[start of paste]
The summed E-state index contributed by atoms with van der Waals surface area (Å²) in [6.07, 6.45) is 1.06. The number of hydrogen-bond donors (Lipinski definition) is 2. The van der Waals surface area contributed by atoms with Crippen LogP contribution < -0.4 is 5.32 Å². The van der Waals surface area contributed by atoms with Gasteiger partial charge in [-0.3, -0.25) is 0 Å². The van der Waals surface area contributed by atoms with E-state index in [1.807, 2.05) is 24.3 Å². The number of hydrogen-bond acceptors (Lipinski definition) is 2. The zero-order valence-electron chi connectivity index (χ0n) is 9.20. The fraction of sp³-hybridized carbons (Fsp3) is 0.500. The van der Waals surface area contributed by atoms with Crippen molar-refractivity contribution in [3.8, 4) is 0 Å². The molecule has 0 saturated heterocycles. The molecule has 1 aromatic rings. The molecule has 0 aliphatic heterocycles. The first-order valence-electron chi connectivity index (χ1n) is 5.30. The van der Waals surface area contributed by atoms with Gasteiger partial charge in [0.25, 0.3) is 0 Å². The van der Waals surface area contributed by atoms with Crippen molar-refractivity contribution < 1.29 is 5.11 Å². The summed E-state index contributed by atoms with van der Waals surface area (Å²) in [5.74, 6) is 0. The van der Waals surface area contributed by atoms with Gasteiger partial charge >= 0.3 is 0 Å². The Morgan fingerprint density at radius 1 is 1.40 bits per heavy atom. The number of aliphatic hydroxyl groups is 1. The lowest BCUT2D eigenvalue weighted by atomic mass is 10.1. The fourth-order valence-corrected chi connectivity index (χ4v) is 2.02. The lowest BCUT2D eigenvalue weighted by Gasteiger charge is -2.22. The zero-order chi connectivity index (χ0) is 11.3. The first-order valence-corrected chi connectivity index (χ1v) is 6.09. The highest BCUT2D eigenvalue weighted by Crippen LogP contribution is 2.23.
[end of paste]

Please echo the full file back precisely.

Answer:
The summed E-state index contributed by atoms with van der Waals surface area (Å²) in [6.07, 6.45) is 1.06. The number of hydrogen-bond donors (Lipinski definition) is 2. The van der Waals surface area contributed by atoms with Crippen LogP contribution < -0.4 is 5.32 Å². The van der Waals surface area contributed by atoms with Gasteiger partial charge in [-0.3, -0.25) is 0 Å². The van der Waals surface area contributed by atoms with E-state index in [1.807, 2.05) is 24.3 Å². The number of hydrogen-bond acceptors (Lipinski definition) is 2. The zero-order valence-electron chi connectivity index (χ0n) is 9.20. The fraction of sp³-hybridized carbons (Fsp3) is 0.500. The van der Waals surface area contributed by atoms with Crippen molar-refractivity contribution in [3.8, 4) is 0 Å². The molecule has 0 saturated heterocycles. The molecule has 1 aromatic rings. The molecule has 0 aliphatic heterocycles. The first-order valence-electron chi connectivity index (χ1n) is 5.30. The van der Waals surface area contributed by atoms with Gasteiger partial charge in [0.25, 0.3) is 0 Å². The van der Waals surface area contributed by atoms with Crippen molar-refractivity contribution < 1.29 is 5.11 Å². The summed E-state index contributed by atoms with van der Waals surface area (Å²) in [5.74, 6) is 0. The van der Waals surface area contributed by atoms with Gasteiger partial charge >= 0.3 is 0 Å². The Morgan fingerprint density at radius 1 is 1.40 bits per heavy atom. The number of aliphatic hydroxyl groups is 1. The lowest BCUT2D eigenvalue weighted by atomic mass is 10.1. The fourth-order valence-corrected chi connectivity index (χ4v) is 2.02. The lowest BCUT2D eigenvalue weighted by Gasteiger charge is -2.22. The zero-order chi connectivity index (χ0) is 11.3. The first-order valence-corrected chi connectivity index (χ1v) is 6.09. The highest BCUT2D eigenvalue weighted by Crippen LogP contribution is 2.23.